3) Paraphrase in order to clarify something

Another sign of listener-to-speaker respect is paraphrasing. Costa (2008) suggests that listeners avoid “I messages” along the lines of, “What I think I hear you saying…” Instead, the listener can send the signal that a paraphrase is coming by saying, “You’re suggesting…” or “So, you are thinking…” or something similar (p. 135). A paraphrase tells the speaker that the listener understands, or is trying to understand, what the speaker is saying.

4) Take care not to monopolize the conversation

As a Boomer growing up in the 1950s, I remember a meal called dinner, where we sat and talked for anywhere from 30 to 45 minutes or more, depending on the occasion. This was on-the-job training for learning to take turns and tune in to the perspectives of family members, friends, and neighbors who were our guests for the meal. I grew up with my grandparents, and my grandmother served in the role of teacher as we developed social capital during those meals at home.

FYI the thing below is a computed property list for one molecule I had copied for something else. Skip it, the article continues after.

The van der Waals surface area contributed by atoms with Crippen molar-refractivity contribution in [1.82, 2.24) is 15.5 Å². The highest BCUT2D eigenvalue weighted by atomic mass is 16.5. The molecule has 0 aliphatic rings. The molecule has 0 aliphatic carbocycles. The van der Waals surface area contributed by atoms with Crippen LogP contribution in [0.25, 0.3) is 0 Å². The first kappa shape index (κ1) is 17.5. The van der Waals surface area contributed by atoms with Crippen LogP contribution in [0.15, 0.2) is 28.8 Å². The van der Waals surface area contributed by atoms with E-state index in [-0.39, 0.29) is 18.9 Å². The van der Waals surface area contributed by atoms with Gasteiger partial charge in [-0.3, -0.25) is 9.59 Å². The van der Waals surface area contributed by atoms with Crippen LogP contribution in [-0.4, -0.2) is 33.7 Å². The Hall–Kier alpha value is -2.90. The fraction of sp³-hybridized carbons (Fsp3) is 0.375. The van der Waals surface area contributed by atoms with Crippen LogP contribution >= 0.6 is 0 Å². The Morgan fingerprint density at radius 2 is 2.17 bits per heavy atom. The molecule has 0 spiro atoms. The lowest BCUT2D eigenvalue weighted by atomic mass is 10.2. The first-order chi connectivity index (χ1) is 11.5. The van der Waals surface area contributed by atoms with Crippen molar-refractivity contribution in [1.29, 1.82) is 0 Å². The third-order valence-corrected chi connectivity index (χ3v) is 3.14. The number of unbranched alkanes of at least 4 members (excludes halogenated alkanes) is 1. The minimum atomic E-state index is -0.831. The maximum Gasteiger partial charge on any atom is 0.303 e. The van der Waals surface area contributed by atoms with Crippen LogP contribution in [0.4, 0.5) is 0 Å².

5) Use positive and supportive body language

Goleman and Senge (2014) remind us that our brains are set up for face-to-face contact, and one thing texting and tweeting lack is the presence of body language that contributes to continuing understanding, the clearing up of possible misconceptions, and the smooth running of conversations. Arms folded in front of the chest, the absence of eye contact, and facial expressions that say, “Move this along, will you?” all live in the category of unforced errors that can be avoided when teachers take the time to talk about—then practice—paired conversations where body language is the topic.

6) Avoid distractions that might derail the conversation